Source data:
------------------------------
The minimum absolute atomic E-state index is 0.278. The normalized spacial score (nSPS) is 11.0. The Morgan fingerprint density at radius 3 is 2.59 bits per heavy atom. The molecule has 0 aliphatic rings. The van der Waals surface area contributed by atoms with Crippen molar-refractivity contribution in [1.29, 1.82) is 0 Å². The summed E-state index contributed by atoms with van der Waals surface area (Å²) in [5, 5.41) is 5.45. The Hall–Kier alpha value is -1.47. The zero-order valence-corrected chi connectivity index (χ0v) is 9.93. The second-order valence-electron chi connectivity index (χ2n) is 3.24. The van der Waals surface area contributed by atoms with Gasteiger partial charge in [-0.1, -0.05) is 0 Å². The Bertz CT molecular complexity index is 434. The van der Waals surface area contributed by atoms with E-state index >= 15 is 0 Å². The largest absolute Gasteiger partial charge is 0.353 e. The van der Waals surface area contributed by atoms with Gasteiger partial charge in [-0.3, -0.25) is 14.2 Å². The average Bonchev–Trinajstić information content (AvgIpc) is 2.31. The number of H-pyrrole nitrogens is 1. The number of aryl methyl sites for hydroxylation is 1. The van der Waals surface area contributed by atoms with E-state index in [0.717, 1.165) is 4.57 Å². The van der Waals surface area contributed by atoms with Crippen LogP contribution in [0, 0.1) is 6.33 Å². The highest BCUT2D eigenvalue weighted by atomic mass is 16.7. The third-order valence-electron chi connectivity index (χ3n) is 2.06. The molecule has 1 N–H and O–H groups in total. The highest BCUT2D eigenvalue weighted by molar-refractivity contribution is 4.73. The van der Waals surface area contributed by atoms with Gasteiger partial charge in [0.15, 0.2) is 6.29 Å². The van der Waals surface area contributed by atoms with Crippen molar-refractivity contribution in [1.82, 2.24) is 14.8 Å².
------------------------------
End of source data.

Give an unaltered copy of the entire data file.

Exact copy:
The minimum absolute atomic E-state index is 0.278. The normalized spacial score (nSPS) is 11.0. The Morgan fingerprint density at radius 3 is 2.59 bits per heavy atom. The molecule has 0 aliphatic rings. The van der Waals surface area contributed by atoms with Crippen molar-refractivity contribution in [1.29, 1.82) is 0 Å². The summed E-state index contributed by atoms with van der Waals surface area (Å²) in [5, 5.41) is 5.45. The Hall–Kier alpha value is -1.47. The zero-order valence-corrected chi connectivity index (χ0v) is 9.93. The second-order valence-electron chi connectivity index (χ2n) is 3.24. The van der Waals surface area contributed by atoms with Gasteiger partial charge in [-0.1, -0.05) is 0 Å². The Bertz CT molecular complexity index is 434. The van der Waals surface area contributed by atoms with E-state index >= 15 is 0 Å². The largest absolute Gasteiger partial charge is 0.353 e. The van der Waals surface area contributed by atoms with Gasteiger partial charge in [-0.3, -0.25) is 14.2 Å². The average Bonchev–Trinajstić information content (AvgIpc) is 2.31. The number of H-pyrrole nitrogens is 1. The number of aryl methyl sites for hydroxylation is 1. The van der Waals surface area contributed by atoms with E-state index in [0.717, 1.165) is 4.57 Å². The van der Waals surface area contributed by atoms with Crippen LogP contribution in [0, 0.1) is 6.33 Å². The highest BCUT2D eigenvalue weighted by atomic mass is 16.7. The third-order valence-electron chi connectivity index (χ3n) is 2.06. The molecule has 1 N–H and O–H groups in total. The highest BCUT2D eigenvalue weighted by molar-refractivity contribution is 4.73. The van der Waals surface area contributed by atoms with Gasteiger partial charge in [0.15, 0.2) is 6.29 Å². The van der Waals surface area contributed by atoms with Crippen molar-refractivity contribution in [1.82, 2.24) is 14.8 Å².